Correctional officials may not act with deliberate indifference to an inmate's serious medical needs. See, e.g., Estelle v. Gamble, 429 U.S. 97, 104 (1976); Pittman ex rel. Hamilton v. Cnty. of Madison, Ill., 746 F.3d 766, 775 (7th Cir. 2014). Deliberate indifference has an objective and a subjective element: the inmate must have an objectively serious medical condition, and the defendant must be subjectively aware of and consciously disregard the inmate's medical need. Farmer v. Brennan, 511 U.S. 825, 837 (1994). A medical need is objectively serious when "the inmate's condition has been diagnosed by a physician as mandating treatment or is so obvious that even a lay person would perceive the need for a doctor's attention." Gomez v. Randle, 680 F.3d 859, 865 (7th Cir. 2012) (quoting Roe v. Elyea, 631 F.3d 843, 857 (7th Cir. 2011)).

With respect to the subjective component of the deliberate indifference test, a plaintiff must allege that the defendant in question was aware of and consciously disregarded his medical need. See Farmer, 511 U.S. at 837; Estelle, 429 U.S. at 103-04. "This subjective standard requires more than negligence and it approaches intentional wrongdoing." Holloway v. Delaware Cnty. Sheriff, 700 F.3d 1063, 1073 (7th Cir. 2012). To satisfy it, the plaintiff must show that the officials are "aware of facts from which the inference could be drawn that a substantial risk of serious harm exists, and they must also draw the inference." Farmer, 511 U.S. at 837.

"Dr. Shicker, the head of the prison system's medical hierarchy, ... cannot be vicariously liable" for the acts of Wexford doctors. Olive v. Wexford Corp., 494 Fed.Appx. 671, 673 (7th Cir. 2012). However, he may be liable if he ignored Kendrick's complaints and condoned a lack of medically appropriate treatment. See Matthews v. City of E. St. Louis, 675 F.3d 703, 708 (7th Cir. 2012) (a supervisory official may be personally liable if he participated in, directed, condoned, or turned a blind eye to the constitutional violation); Backes v. Vill. of Peoria Heights, Ill., 662 F.3d 866, 870 (7th Cir. 2011) (same). He can also be liable for the actions of subordinates if he is aware of a subordinate's unconstitutional actions and fails to prevent a recurrence of those actions. Backes, 662 F.3d at 870.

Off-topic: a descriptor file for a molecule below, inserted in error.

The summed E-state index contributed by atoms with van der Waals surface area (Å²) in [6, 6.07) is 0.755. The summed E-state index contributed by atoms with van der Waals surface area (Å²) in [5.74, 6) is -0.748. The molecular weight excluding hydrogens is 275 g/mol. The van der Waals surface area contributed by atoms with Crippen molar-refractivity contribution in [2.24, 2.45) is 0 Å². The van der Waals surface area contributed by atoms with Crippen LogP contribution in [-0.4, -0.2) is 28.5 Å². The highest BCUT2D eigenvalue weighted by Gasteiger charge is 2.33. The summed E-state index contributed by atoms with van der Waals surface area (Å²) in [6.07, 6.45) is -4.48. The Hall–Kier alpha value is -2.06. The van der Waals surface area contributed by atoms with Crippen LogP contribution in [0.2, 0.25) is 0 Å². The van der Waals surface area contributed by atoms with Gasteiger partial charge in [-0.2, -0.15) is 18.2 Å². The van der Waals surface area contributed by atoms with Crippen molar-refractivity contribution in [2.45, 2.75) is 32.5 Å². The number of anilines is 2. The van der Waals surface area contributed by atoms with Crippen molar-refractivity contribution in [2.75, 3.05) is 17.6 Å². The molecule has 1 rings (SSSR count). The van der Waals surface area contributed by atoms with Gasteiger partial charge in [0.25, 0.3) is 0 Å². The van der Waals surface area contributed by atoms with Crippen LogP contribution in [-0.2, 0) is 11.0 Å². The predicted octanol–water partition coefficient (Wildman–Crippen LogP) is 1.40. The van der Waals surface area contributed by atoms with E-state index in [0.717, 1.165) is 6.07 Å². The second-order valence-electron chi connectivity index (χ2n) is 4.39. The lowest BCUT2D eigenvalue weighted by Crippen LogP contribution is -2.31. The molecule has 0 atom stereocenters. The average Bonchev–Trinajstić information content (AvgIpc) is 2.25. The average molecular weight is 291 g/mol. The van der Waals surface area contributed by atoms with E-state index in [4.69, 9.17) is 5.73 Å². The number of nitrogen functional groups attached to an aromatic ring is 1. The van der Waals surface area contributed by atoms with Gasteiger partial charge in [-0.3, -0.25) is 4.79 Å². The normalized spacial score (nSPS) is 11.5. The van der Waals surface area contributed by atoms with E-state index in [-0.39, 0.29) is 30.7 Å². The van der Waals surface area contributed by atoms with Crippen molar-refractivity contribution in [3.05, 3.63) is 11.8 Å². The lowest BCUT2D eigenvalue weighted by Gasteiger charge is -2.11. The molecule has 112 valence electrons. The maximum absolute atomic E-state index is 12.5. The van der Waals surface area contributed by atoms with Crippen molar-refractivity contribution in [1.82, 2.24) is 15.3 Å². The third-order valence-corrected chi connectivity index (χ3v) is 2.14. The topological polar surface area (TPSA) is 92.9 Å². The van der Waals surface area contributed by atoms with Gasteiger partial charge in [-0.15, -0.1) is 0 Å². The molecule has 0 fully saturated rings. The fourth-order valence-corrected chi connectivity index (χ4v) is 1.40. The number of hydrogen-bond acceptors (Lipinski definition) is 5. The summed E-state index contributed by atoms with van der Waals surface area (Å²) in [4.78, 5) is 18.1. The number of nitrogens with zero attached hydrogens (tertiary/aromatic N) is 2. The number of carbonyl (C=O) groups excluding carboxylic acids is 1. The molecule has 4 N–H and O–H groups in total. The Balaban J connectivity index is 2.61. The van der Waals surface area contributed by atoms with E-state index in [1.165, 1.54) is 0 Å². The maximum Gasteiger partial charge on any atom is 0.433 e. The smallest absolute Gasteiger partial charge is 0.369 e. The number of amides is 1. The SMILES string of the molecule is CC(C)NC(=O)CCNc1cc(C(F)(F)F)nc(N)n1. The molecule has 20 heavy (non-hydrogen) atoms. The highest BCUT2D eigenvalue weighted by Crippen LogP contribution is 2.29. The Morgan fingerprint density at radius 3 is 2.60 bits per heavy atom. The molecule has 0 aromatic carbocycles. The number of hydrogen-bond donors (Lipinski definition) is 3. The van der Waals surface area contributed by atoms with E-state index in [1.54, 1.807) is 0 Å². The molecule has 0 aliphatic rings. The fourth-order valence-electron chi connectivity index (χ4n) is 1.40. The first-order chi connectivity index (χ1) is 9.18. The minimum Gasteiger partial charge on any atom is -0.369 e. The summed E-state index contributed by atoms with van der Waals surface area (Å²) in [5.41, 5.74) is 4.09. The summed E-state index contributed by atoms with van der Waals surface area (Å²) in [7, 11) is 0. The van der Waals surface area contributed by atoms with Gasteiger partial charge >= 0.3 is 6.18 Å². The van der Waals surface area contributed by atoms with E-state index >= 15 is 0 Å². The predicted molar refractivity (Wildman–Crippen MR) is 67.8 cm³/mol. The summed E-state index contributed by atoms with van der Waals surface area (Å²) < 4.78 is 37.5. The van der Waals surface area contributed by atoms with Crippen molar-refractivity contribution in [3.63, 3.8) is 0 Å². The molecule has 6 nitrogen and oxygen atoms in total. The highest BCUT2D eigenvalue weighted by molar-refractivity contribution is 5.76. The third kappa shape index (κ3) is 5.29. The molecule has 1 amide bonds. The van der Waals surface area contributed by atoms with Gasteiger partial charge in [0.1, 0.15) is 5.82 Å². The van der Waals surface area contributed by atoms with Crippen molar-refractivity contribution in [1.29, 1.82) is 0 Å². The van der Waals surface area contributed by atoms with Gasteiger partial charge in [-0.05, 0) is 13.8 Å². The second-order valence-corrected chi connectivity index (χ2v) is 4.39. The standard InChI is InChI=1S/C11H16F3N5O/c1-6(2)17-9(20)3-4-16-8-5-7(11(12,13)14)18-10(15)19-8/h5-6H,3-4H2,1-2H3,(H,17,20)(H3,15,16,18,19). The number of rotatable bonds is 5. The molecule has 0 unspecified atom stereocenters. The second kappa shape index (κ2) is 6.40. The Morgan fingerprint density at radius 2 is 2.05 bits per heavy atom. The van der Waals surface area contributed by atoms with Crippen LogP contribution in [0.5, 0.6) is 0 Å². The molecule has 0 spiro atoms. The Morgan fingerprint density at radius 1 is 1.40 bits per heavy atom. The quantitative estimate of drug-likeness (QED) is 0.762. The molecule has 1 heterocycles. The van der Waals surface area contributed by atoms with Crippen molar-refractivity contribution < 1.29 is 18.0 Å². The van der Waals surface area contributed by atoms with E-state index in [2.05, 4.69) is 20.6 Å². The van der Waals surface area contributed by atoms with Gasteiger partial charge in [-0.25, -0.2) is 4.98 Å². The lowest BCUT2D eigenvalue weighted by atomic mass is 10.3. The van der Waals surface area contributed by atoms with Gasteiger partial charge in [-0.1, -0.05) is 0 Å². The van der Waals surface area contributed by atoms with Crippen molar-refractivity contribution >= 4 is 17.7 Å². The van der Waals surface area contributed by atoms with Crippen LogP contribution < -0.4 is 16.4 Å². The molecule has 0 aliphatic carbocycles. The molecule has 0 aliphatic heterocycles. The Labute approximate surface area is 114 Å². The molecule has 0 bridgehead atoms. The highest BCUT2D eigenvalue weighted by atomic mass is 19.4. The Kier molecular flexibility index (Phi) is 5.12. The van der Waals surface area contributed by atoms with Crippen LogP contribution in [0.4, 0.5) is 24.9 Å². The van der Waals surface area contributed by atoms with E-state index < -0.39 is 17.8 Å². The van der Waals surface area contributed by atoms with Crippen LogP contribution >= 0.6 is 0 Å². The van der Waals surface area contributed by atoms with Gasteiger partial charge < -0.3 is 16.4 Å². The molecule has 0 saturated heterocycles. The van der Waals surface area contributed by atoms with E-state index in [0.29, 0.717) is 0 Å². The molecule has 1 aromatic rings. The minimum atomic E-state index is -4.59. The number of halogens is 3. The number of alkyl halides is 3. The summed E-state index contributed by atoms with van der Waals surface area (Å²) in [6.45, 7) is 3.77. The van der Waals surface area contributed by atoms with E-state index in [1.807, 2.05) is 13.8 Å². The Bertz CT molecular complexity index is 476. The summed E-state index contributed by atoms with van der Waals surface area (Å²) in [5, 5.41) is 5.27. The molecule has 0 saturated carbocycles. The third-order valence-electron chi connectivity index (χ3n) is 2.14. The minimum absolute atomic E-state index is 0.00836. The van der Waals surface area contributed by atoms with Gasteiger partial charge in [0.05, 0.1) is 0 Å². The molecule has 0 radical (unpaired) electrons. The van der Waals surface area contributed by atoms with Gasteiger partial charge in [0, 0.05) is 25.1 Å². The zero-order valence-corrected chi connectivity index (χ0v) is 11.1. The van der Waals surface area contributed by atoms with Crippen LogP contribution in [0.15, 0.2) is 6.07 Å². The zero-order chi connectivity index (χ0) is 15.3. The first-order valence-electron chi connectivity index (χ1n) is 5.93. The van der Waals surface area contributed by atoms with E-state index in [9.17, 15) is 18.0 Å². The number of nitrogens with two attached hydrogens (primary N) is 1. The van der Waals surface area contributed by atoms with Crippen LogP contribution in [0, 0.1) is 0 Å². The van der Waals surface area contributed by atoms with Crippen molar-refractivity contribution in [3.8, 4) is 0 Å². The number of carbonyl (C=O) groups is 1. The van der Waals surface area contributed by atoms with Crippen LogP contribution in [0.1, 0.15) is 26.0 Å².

Dr. Shicker did not ignore Kendrick's complaint about Dr. Carter's refusal to provide "gym shoes with extra support, preferably New Balance" and the lack of a daily ice permit. (Shicker's Stmt. Fact, Dkt. 103-6, Ex. F.) Instead, Dr. Shicker wrote Kendrick back and told him, among other things, to file a grievance if he was dissatisfied with the treatment he was receiving. Id. As discussed above, the grievance process provides the proper procedural path to protest decisions about the provision of medical care, and Kendrick was required to exhaust his administrative remedies regarding the care for his knee pain before filing a federal lawsuit. Kendrick's letter to Dr. Shicker does not satisfy the exhaustion requirement. See Myers v. McAuley, No. 02 C 1590, 2002 WL 31006131, at *3 (N.D. Ill. Sept. 5, 2002) ("Informal letters do not satisfy the administrative exhaustion requirement; furthermore, an inmate must appeal any adverse decisions prior to initiating suit"). The failure to exhaust dooms Kendrick's present claims against Dr. Shicker, whose motion for summary judgment is granted.

V. Conclusion

The Clerk is directed to place the letter dated March 11, 2014, from counsel for Dr. Ghosh, Dr. Carter, and Wexford to the Court on the docket. For the reasons stated above, Kendrick's motion to strike [123] and Dr. Shicker's motion for summary judgment [96] are granted. The claim against Dr. Shicker is dismissed without prejudice for failure to exhaust. The motion for summary judgment filed by Dr. Ghosh, Dr. Carter, and Wexford [98] is granted in part and denied in part. Specifically, summary judgment is granted as to the claims against Wexford and the deliberate indifference claim regarding high cholesterol against Dr. Ghosh and Dr. Carter, the latter claim being dismissed without prejudice for failure to exhaust. Summary judgment is denied with respect to the deliberate indifference claim against Dr. Ghosh and Dr. Carter related to joint disease and arthritis. The case will be referred to the magistrate judge for a Pavey hearing and a report and recommendation on the exhaustion issue.